Exporting notes with smart quotes


(Galen Menzel) #1

Hi all,

I’m doing a very simple plain-text export in which the $HTMLExportTemplate's note is just ^text(plain)^. However, if I have smart quotes like in the notes that are being exported, the quotes in the resulting files show up like ’ rather than . I’m not able to find any option that would make this happen. What’s going on here?

I notice that the smart quotes render just fine when I use ^value($Text)^ rather than ^text(plain)^. Is there any difference at all between these two? For example, does $Text have a maximum length that does not apply to text(plain)?

Thanks!

Galen


(Mark Anderson) #2

Maximum length? Probably not. Actually, I think it’s a legacy issue. ^text(plain)^ goes back to the dawn of Tinderbox; c.2001 text handling was less capable pre-unicode.

For non-formatted/HTML export of $Text, I’d deprecate ^text(plain)^ in favour of the newer ^value($Text)^. The later will place the source text in the output as UTF-8 Unicode so shouldn’t mangle non-low-ASCII characters like curly quotes.

TL;DR - in this case go with ^value($Text)^ to avoid any encoding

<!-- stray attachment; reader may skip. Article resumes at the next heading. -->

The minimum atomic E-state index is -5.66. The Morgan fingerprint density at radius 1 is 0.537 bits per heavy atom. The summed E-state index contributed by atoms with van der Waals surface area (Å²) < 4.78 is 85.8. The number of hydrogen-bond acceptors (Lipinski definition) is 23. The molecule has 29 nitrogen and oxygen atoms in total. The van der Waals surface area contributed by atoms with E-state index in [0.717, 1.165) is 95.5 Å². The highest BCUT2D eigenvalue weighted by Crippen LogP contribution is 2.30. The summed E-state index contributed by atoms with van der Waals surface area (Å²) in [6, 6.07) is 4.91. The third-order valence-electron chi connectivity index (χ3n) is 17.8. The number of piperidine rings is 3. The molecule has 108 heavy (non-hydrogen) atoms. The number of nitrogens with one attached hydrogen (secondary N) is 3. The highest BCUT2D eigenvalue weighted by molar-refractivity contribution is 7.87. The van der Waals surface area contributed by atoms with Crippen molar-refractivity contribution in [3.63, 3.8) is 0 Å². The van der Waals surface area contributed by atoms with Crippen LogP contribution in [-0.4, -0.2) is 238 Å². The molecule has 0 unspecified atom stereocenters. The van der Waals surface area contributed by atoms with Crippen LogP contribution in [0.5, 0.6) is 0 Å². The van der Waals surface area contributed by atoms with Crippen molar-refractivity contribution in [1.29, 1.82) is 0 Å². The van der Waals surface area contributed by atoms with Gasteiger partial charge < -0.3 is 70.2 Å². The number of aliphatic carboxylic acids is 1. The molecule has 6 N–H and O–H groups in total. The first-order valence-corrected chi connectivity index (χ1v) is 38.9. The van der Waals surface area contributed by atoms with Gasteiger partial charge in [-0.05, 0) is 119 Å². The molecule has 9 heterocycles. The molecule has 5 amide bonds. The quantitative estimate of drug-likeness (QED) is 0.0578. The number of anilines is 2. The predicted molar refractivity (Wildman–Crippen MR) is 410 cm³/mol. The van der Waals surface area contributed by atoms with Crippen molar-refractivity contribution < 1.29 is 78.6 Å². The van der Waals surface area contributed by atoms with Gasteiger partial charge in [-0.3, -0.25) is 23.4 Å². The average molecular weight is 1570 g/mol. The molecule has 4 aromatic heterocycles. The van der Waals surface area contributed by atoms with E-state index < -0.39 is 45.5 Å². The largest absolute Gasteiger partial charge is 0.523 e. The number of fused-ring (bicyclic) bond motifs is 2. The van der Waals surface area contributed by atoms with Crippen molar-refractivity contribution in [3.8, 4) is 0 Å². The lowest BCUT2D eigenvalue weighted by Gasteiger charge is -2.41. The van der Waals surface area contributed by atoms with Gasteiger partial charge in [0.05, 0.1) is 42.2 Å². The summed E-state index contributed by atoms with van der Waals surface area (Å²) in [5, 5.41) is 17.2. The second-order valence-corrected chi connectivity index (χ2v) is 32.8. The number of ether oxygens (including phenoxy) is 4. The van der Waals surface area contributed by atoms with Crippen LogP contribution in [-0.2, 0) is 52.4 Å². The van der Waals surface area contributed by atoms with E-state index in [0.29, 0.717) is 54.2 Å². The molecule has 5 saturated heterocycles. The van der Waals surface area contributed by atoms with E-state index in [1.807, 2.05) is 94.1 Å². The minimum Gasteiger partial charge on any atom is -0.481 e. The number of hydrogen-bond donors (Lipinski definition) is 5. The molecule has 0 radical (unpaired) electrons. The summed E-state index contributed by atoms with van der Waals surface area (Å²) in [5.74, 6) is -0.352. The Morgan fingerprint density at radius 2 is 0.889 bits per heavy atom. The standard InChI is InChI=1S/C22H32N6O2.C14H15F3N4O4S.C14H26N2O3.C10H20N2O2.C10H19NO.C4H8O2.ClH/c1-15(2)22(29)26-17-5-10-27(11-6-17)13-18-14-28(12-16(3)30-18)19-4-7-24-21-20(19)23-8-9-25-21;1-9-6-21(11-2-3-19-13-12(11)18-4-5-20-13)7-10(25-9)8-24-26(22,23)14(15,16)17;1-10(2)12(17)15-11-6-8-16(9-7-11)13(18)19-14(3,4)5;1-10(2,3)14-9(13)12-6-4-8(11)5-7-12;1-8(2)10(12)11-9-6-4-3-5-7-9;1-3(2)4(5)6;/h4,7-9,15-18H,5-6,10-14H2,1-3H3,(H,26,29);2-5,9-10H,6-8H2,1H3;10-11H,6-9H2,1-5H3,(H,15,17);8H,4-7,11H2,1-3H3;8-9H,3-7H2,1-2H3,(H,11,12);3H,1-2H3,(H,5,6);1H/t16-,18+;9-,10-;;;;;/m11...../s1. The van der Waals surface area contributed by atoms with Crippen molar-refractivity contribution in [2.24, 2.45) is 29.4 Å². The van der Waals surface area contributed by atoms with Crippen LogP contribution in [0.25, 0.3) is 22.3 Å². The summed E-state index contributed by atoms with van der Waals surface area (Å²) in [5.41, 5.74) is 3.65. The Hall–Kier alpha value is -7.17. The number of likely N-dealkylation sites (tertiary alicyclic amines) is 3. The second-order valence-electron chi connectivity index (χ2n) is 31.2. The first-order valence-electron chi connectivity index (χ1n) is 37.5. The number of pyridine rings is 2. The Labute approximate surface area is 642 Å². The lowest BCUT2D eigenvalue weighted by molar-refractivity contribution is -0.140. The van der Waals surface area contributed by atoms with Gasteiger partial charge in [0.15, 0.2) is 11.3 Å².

Edit: urgh - I recommended the wrong outcome due to a copy/paste error. Fixed.


(eastgate) #3

Before HTML5, ISO-8859-1 was the default character set for HTML 4. That encoding was a superset of ASCII, and didn’t have typographic quotes. That meant that it was mandatory to encode curly quotes.

The default encoding in HTML5 is UTF8, which does (of course) have typographic quotes.

We tried to bridge the gap in Tinderbox 6 by encoding characters that would, if not encoded, cause problems in HTML 4.0.1 Transitional. ^value($Text) will give you utf8, which is fine if you know you’re using HTML5, or if your page adopts the UTF8 charset. This gives you a way to export to either new or old HTML formats.


(Mark Anderson) #4

I’ll update aTbRef accordingly and this nuance should probably go in the manual as well.

The edge case here is the OP is using export templates (and ^export^ code) to export plain text. I think to the general non-tech user this means the text viewed in TextEdit or such will not show encodings. I think that’s the expectation. Quite the best way to match that to a description of the status quo, I’m less sure.


(Galen Menzel) #5

Ah, I see. Still, it seems strange that character encoding depends on the template export code used rather than, say, an HTMLCharacterEncoding attribute.

Thanks for the clarification!